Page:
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Vaddio cameras measuring emotions at Time Warner’s Medialab

Use of Vaddio cameras at Time Warner’s Medialab helps to take audience research to a whole new level.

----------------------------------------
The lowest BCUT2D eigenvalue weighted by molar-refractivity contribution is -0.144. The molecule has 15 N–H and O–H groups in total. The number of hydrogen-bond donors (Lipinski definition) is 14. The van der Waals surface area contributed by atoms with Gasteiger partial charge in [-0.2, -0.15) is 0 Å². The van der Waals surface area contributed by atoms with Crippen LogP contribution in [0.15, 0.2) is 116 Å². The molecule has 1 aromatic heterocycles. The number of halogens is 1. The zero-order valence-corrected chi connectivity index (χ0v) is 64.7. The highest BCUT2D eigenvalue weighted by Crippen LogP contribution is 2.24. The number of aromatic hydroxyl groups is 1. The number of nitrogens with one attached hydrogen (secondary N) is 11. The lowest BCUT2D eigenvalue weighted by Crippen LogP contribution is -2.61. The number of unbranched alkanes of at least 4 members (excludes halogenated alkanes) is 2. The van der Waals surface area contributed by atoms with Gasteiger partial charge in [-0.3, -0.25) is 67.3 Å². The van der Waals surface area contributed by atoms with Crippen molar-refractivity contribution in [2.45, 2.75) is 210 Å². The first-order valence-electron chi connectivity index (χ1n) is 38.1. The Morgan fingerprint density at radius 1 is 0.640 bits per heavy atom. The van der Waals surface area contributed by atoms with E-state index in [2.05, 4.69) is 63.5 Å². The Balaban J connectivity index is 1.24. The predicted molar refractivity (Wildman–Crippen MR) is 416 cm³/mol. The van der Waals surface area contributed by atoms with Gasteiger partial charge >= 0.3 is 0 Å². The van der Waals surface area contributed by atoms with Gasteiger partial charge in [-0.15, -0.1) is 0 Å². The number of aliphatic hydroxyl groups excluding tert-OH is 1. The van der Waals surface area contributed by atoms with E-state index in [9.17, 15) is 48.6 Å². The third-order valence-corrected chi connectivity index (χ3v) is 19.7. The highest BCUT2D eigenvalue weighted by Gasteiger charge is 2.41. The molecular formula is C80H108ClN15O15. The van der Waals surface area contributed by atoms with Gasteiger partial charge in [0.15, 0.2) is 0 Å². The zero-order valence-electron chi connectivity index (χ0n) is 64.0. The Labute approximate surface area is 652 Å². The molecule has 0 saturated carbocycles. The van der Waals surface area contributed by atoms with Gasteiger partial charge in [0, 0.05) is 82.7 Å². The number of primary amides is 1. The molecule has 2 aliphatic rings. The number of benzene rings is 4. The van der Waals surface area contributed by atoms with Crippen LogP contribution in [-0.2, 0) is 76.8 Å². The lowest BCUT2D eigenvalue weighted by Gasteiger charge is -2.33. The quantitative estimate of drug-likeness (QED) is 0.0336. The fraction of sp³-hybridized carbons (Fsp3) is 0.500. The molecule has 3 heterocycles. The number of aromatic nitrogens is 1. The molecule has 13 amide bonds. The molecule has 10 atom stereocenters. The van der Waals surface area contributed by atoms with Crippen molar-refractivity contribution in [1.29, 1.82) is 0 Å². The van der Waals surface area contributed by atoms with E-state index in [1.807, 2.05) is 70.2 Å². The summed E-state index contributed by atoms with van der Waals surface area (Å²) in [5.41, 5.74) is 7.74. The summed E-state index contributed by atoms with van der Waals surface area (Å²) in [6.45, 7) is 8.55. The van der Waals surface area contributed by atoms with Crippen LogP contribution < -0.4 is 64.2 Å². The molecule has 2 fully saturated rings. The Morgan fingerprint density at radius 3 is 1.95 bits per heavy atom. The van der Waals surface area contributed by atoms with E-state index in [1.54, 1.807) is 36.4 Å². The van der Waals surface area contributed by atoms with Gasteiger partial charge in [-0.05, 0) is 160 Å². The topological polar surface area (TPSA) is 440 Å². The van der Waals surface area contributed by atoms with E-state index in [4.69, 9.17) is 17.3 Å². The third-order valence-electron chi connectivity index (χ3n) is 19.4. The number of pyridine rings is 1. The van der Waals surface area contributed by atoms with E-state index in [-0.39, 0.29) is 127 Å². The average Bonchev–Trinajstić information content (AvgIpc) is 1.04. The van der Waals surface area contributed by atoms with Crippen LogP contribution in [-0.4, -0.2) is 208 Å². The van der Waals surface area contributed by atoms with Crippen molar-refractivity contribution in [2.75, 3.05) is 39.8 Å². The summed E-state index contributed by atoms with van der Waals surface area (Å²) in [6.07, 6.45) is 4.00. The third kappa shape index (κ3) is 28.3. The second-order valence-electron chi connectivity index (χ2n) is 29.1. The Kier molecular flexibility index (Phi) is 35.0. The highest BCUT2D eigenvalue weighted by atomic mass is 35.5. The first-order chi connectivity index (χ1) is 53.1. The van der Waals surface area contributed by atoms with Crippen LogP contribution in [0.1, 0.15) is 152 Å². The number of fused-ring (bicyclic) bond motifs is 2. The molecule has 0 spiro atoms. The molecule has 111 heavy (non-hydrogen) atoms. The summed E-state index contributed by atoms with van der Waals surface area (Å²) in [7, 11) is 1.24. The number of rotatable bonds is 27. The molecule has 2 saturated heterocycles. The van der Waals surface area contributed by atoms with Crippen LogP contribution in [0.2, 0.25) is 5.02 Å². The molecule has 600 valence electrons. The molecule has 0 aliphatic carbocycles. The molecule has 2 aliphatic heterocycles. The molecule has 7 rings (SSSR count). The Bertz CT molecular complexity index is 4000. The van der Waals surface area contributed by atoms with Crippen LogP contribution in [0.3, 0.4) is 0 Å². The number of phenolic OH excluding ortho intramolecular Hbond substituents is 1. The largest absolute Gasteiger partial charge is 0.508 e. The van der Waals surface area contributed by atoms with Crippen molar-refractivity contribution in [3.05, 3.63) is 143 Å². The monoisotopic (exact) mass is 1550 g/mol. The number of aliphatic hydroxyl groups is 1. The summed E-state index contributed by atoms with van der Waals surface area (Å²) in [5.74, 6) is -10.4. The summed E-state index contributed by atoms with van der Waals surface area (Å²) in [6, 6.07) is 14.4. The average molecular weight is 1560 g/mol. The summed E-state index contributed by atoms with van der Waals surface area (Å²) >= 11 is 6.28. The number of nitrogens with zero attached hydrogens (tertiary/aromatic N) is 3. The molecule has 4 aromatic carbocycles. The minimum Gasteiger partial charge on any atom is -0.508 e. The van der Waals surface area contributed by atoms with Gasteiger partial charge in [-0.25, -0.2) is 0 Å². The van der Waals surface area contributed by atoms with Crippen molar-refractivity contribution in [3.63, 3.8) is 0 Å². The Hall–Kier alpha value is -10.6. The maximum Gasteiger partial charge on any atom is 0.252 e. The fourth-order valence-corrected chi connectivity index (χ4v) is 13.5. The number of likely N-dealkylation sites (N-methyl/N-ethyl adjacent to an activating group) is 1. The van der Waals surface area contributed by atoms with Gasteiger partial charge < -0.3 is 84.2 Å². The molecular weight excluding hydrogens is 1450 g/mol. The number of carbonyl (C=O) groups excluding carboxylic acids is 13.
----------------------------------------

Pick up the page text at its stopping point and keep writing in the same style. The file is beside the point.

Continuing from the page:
Use of Vaddio cameras at Time Warner’s Medialab helps to take audience research to a whole new level. Audience research is all about observation and recording. You want to capture not only what test subjects say about the movie, video, game or TV commercial you’re testing, but also what their faces reveal. At least that’s the case at Time Warner’s new Medialab in Manhattan, where CompView Audio Visual designed a video capture system that helps measure what test subjects feel along with what they say and do. According to Tom Yerkes, who was in charge of the project for the Oregon-based integrator, the quality of the robotic cameras in a system like this is crucial. “We needed a camera that would provide crisp, high-definition digital images over the various distances involved, in areas with very different lighting and completely different colour temperatures,” Yerkes explains. The new facility is designed to help producers from Time Warner’s nearly 100 subsidiaries create more compelling content, whether that’s for Warner Bros movies, HBO television, CNN news broadcasts, Time Warner magazines, video games from the company’s Interactive Entertainment division, or trailers, television advertising and websites created to promote these products. In addition, Medialab can test how consumers view and engage with video, games and online content on devices ranging from smart phones and tablets all the way up to digital projection systems. The 9,600 square-foot Medialab includes eight testing and two observation rooms, among them a mock living room, a traditional focus group room, a usability lab where consumers can try out Time Warner products, a 47-seat theatre and a mock retail store where test shoppers can buy magazines and other merchandise. A total of 22 Vaddio WallView HD-19 CAT-5 pan/tilt/zoom cameras (each mounted in a ceiling dome) give researchers close-up views of all of these interactions. When combined with data from biometric devices that measure heart rate, respiration, motion and galvanic skin response, video from these cameras provides detailed insights about the emotions consumers experience when they’re watching or using a Time Warner product. To make this happen, high definition images from the cameras, the media being tested, voice and program audio and data from the biometric devices are all sent to a multi-stream digital recording system as well as a total of 20 LED monitors in the observation rooms. Researchers have the ability to adjust each of the robotic cameras remotely, deciding when to zoom in on a subject’s face or hands, while, depending on the lab, additional HD-19 cameras provide long shots of the group as a whole. A massive 184 input by 184 output matrix switching system, also designed by CompView, allows Medialab staff to choose how the programming being tested, the camera sources and biometric data are routed to the testing labs, observation rooms and recording system. An important goal of the design team was to capture output from any device that might be brought into Medialab. Because many smart phones, hand-held gaming systems and smart appliances do not have AV outputs, staff may aim one of the Vaddio cameras over the subject’s shoulder to capture what he or she is looking at. At Medialab, CompView technicians tied each of the HD-19 cameras into the switching matrix via a Vaddio Quick-Connect Interface in the equipment room. “We really like Vaddio’s camera interface,” Yerkes explains. “We can send the video and control signals over inexpensive twisted-pair cable without compromising reliability or quality, saving the client money for installation.” The Vaddio interface has a DVI output, and CompView connected that directly into the Crestron DigitalMedia switching matrix. They also connected each interface into Medialab’s Crestron controls.